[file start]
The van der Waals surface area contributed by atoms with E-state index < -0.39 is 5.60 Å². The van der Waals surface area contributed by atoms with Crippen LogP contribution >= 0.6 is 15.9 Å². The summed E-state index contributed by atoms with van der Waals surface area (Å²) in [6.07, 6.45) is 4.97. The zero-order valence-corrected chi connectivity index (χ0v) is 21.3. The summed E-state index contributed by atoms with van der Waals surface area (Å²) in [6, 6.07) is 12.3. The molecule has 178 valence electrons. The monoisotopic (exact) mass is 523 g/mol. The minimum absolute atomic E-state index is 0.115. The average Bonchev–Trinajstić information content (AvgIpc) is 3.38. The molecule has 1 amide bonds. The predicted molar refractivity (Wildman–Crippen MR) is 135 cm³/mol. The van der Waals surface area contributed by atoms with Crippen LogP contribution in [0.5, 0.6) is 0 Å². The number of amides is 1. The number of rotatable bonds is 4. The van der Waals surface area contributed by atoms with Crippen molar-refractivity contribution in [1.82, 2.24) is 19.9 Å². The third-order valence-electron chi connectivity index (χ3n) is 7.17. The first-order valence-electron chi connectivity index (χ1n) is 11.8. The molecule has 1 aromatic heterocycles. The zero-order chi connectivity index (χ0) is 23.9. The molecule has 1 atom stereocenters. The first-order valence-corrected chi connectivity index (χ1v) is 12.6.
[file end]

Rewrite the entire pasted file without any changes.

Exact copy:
The van der Waals surface area contributed by atoms with E-state index < -0.39 is 5.60 Å². The van der Waals surface area contributed by atoms with Crippen LogP contribution >= 0.6 is 15.9 Å². The summed E-state index contributed by atoms with van der Waals surface area (Å²) in [6.07, 6.45) is 4.97. The zero-order valence-corrected chi connectivity index (χ0v) is 21.3. The summed E-state index contributed by atoms with van der Waals surface area (Å²) in [6, 6.07) is 12.3. The molecule has 178 valence electrons. The monoisotopic (exact) mass is 523 g/mol. The minimum absolute atomic E-state index is 0.115. The average Bonchev–Trinajstić information content (AvgIpc) is 3.38. The molecule has 1 amide bonds. The predicted molar refractivity (Wildman–Crippen MR) is 135 cm³/mol. The van der Waals surface area contributed by atoms with Crippen LogP contribution in [0.5, 0.6) is 0 Å². The number of amides is 1. The number of rotatable bonds is 4. The van der Waals surface area contributed by atoms with Crippen molar-refractivity contribution in [1.82, 2.24) is 19.9 Å². The third-order valence-electron chi connectivity index (χ3n) is 7.17. The first-order valence-electron chi connectivity index (χ1n) is 11.8. The molecule has 1 aromatic heterocycles. The zero-order chi connectivity index (χ0) is 23.9. The molecule has 1 atom stereocenters. The first-order valence-corrected chi connectivity index (χ1v) is 12.6.